Indeed, despite the naysayers, the two companies prospered in their chosen markets, with Net-a-Porter avoiding the pitfalls which doomed other dot.com rivals, and Ms Kidston carefully expanding her small outpost to an empire of 28 British shops, seven outlets in Japan and one in Kuwait.
Thierry Bayle, of retail consultancy Global Fashion Management, said: "Both these companies succeeded when others might have expected them to fail and they have done so by doing what they do extremely well. It should not be surprising that they have attracted interest from larger partners."
Were there any doubt about the upward curve of the two retailers, it has been proven in the recession. Between 2008 and 2010, Net-a-Porter, which employs 600 staff in London and New York, grew its sales from £55m to £120m while Cath Kidston saw its profits increase by more than 60 per cent from £2.9m to £4.6m between 2008 and 2009.
In the case of Net-a-Porter, the success can be largely attributed to Ms Massenet's strategy of combining magazine-style editorial content with an online store offering more than 200 labels, from Alexander McQueen's last collection to a new line of cashmere "lounge wear" at £250 for a robe and tracksuit-style trouser.
The website also bucked previous retail practices by negotiating cash-intensive deals with designers to put their latest collections online almost immediately rather than wait the traditional six months between the runway shows and garments reaching the shops. As a result, Ms Massenet has been rapidly installed into fashion's power list with a front row seat on the London, Paris, Milan and New York fashion merry-go-round.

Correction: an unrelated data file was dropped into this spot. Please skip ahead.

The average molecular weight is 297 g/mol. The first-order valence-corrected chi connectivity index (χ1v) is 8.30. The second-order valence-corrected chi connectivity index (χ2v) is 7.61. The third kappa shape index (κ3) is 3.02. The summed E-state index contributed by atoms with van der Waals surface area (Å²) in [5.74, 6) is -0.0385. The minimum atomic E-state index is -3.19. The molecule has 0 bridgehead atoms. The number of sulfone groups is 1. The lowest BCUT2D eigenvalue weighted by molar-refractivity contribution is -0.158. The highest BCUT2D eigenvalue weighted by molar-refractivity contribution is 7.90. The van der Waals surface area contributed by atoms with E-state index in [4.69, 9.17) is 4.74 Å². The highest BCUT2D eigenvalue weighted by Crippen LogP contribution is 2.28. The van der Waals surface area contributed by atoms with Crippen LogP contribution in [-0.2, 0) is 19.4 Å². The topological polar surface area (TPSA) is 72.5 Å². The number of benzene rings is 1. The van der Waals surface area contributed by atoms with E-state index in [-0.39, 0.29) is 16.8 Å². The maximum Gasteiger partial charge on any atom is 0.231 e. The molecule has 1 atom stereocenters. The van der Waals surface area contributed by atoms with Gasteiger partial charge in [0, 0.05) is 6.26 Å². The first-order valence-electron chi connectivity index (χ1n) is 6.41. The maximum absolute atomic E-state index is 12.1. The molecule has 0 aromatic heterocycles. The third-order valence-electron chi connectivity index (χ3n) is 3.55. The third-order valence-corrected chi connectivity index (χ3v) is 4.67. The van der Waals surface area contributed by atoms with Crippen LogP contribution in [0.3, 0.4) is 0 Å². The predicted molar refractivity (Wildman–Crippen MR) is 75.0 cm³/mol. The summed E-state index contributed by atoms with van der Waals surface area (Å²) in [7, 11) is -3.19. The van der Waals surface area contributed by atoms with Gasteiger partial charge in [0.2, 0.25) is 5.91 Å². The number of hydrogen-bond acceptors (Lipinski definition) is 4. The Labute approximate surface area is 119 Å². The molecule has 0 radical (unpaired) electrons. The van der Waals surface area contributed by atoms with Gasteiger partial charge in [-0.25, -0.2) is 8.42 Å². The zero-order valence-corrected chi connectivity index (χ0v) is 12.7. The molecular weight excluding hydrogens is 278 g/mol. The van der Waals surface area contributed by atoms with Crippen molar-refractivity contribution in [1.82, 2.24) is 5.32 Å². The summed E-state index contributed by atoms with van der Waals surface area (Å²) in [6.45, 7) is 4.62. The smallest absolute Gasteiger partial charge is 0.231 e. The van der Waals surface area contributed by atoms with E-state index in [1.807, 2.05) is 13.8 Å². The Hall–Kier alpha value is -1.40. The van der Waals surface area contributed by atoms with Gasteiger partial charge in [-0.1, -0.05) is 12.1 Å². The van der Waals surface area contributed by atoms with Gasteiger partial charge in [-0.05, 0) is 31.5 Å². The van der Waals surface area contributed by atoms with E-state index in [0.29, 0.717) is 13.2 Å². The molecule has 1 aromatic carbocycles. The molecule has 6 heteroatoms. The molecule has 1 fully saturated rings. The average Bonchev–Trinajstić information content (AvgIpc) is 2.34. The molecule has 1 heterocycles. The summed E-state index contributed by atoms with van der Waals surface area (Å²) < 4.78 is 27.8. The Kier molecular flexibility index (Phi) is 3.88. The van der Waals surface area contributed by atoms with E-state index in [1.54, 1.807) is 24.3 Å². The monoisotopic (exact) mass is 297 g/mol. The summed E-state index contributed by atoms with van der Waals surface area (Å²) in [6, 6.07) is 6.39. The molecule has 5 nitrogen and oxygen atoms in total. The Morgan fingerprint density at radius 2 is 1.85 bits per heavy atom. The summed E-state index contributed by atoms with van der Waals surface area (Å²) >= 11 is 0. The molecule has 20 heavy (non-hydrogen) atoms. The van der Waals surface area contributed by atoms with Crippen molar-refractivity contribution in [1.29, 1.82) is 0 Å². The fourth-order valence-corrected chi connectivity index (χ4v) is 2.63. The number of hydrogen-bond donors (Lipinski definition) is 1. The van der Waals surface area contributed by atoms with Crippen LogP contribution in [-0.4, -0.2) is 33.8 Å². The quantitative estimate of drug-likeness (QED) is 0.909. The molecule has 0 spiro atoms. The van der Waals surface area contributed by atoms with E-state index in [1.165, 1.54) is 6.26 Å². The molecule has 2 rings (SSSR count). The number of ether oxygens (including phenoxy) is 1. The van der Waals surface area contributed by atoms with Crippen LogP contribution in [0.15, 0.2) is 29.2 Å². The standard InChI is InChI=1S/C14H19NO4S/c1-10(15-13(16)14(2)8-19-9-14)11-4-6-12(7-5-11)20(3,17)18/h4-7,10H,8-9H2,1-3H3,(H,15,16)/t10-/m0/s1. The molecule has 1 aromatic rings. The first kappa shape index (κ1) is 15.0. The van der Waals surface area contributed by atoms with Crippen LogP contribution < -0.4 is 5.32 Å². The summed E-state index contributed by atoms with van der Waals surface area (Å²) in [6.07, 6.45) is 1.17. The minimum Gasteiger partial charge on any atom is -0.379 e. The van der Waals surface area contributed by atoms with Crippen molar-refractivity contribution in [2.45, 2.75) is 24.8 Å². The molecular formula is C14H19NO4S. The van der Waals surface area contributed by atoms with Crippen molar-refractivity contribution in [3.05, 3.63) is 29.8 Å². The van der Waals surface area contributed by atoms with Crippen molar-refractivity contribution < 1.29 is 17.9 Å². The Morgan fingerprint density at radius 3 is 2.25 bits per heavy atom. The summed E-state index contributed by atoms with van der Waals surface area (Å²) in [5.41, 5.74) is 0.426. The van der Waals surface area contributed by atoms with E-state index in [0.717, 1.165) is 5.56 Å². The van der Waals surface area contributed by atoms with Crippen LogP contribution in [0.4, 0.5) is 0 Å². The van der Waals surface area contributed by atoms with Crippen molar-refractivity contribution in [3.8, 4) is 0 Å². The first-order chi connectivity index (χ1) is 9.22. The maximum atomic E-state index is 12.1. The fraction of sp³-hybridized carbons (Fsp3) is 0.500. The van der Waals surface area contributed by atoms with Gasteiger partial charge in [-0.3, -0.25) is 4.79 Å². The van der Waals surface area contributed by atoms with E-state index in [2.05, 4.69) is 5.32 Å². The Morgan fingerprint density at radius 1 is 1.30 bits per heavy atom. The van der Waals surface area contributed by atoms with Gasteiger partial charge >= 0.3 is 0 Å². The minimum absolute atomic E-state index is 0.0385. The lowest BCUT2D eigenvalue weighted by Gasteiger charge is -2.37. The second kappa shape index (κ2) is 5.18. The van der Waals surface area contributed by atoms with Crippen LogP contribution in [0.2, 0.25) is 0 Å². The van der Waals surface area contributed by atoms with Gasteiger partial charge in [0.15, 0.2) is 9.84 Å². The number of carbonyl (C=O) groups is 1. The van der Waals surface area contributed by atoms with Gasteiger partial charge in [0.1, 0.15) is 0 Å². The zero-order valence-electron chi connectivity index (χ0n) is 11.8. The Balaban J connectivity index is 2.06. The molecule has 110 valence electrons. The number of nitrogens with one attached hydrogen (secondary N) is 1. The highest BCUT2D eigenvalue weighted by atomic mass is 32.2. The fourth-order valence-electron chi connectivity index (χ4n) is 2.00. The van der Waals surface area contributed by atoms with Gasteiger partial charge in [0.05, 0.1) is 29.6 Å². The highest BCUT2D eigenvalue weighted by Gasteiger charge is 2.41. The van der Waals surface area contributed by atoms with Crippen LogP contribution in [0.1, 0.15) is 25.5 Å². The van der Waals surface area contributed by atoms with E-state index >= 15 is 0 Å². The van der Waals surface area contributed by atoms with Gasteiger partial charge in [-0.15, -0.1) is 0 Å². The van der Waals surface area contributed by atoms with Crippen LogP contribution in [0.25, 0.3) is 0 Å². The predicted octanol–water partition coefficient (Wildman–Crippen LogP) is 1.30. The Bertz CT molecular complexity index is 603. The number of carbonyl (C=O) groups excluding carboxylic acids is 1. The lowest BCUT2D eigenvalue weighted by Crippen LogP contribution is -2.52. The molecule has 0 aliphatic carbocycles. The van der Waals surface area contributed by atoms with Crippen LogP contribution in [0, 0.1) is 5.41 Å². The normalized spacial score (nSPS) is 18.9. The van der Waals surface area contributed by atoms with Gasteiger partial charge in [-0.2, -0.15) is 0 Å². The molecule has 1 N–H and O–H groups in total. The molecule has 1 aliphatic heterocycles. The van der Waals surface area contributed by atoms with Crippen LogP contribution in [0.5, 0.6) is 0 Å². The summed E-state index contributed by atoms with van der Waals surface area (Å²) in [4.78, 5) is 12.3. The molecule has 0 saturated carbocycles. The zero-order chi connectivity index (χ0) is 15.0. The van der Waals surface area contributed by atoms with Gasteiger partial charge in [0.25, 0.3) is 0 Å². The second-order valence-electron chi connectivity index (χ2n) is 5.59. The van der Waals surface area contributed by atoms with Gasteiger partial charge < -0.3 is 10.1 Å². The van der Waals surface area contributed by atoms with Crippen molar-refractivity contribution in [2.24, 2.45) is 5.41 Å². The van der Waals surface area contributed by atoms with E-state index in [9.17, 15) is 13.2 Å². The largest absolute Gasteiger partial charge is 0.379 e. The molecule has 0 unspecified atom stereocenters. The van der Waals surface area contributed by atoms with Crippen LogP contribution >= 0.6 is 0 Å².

The daughter of a British former Chanel model and an American journalist turned Hollywood publicist (as well as being married to a French hedge fund manager), Ms Massenet has not reached the heights from humble origins and is not shy about expressing her belief in her creation. In a recent interview she said: "I was completely confident. I never thought it wouldn't work. I never once thought it wouldn't be huge."
By contrast, Ms Kidston, who is no less ambitious than her high-fashion retail counterpart, projects a slightly more happy-go-lucky image as her chain of stores (which she hopes to expand to more than 50 shops in Japan with further outlets in China, Hong Kong and South Korea) pumps out an ever-expanding range of products, including iPhone cases and a reassuringly floral Roberts DAB radio.
Speaking before yesterday's announcement, Ms Kidston, who survived breast cancer at the age of 37, said: "I was raised in such a typically English background in the country – going to pony club and wearing a Shetland jersey and a kilt until I was 15. That's my experience of life so it makes sense that I would put it into my design."
Both women underline that success has not come without cost. Ms Massenet said: "I don't make home-made cupcakes for cupcake day. I pick them up at the store, and it's heartbreaking when I hear that some mom stayed up all night baking. But I get amazing feedback from my kids. They love the business, they are very proud, and they will grow up thinking that if mom can do this, then they can do it too."